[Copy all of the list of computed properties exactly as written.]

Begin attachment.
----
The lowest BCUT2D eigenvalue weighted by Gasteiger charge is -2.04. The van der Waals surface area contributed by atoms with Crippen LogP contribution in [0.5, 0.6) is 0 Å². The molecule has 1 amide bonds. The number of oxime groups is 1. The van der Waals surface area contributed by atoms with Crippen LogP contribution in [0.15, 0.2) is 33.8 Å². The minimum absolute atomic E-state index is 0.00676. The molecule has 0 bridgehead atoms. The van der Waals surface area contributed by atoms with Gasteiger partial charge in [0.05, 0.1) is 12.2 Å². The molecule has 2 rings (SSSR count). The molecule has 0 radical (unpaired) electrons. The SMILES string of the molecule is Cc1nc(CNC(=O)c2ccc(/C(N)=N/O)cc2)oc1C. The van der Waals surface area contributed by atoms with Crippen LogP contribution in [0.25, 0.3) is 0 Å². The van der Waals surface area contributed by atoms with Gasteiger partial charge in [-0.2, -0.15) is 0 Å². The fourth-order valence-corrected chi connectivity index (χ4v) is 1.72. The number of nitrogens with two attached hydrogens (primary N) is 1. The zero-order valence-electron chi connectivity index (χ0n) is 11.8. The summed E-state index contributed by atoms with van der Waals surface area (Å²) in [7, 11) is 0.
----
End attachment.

The lowest BCUT2D eigenvalue weighted by Gasteiger charge is -2.04. The van der Waals surface area contributed by atoms with Crippen LogP contribution in [0.5, 0.6) is 0 Å². The molecule has 1 amide bonds. The number of oxime groups is 1. The van der Waals surface area contributed by atoms with Crippen LogP contribution in [0.15, 0.2) is 33.8 Å². The minimum absolute atomic E-state index is 0.00676. The molecule has 0 bridgehead atoms. The van der Waals surface area contributed by atoms with Gasteiger partial charge in [0.05, 0.1) is 12.2 Å². The molecule has 2 rings (SSSR count). The molecule has 0 radical (unpaired) electrons. The SMILES string of the molecule is Cc1nc(CNC(=O)c2ccc(/C(N)=N/O)cc2)oc1C. The van der Waals surface area contributed by atoms with Crippen LogP contribution in [0.25, 0.3) is 0 Å². The van der Waals surface area contributed by atoms with Gasteiger partial charge in [-0.2, -0.15) is 0 Å². The fourth-order valence-corrected chi connectivity index (χ4v) is 1.72. The number of nitrogens with two attached hydrogens (primary N) is 1. The zero-order valence-electron chi connectivity index (χ0n) is 11.8. The summed E-state index contributed by atoms with van der Waals surface area (Å²) in [7, 11) is 0.